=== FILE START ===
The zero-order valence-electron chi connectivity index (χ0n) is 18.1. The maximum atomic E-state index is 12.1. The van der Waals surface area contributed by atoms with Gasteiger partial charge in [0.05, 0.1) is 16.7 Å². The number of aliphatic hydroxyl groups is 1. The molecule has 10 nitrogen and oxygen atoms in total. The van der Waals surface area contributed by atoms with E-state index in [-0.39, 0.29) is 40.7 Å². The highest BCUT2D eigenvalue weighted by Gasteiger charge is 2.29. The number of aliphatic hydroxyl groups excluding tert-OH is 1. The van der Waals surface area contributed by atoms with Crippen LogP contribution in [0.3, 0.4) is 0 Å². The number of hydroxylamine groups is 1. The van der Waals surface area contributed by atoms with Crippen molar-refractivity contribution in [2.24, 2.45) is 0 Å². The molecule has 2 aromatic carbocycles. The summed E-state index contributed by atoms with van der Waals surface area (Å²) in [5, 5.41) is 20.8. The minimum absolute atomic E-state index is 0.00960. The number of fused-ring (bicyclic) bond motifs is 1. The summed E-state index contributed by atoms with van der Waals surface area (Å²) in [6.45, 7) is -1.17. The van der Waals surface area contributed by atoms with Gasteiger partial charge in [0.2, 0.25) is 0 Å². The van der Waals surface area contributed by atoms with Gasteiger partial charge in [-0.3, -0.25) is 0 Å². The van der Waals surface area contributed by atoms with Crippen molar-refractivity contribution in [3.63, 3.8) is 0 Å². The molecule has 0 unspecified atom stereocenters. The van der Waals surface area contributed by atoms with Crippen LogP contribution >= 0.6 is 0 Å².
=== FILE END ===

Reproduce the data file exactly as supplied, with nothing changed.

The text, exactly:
The zero-order valence-electron chi connectivity index (χ0n) is 18.1. The maximum atomic E-state index is 12.1. The van der Waals surface area contributed by atoms with Gasteiger partial charge in [0.05, 0.1) is 16.7 Å². The number of aliphatic hydroxyl groups is 1. The molecule has 10 nitrogen and oxygen atoms in total. The van der Waals surface area contributed by atoms with E-state index in [-0.39, 0.29) is 40.7 Å². The highest BCUT2D eigenvalue weighted by Gasteiger charge is 2.29. The number of aliphatic hydroxyl groups excluding tert-OH is 1. The van der Waals surface area contributed by atoms with Crippen LogP contribution in [0.3, 0.4) is 0 Å². The number of hydroxylamine groups is 1. The van der Waals surface area contributed by atoms with Crippen molar-refractivity contribution in [2.24, 2.45) is 0 Å². The molecule has 2 aromatic carbocycles. The summed E-state index contributed by atoms with van der Waals surface area (Å²) in [5, 5.41) is 20.8. The minimum absolute atomic E-state index is 0.00960. The number of fused-ring (bicyclic) bond motifs is 1. The summed E-state index contributed by atoms with van der Waals surface area (Å²) in [6.45, 7) is -1.17. The van der Waals surface area contributed by atoms with Gasteiger partial charge in [0.2, 0.25) is 0 Å². The van der Waals surface area contributed by atoms with Gasteiger partial charge in [-0.3, -0.25) is 0 Å². The van der Waals surface area contributed by atoms with Crippen molar-refractivity contribution in [3.63, 3.8) is 0 Å². The molecule has 0 unspecified atom stereocenters. The van der Waals surface area contributed by atoms with Crippen LogP contribution >= 0.6 is 0 Å².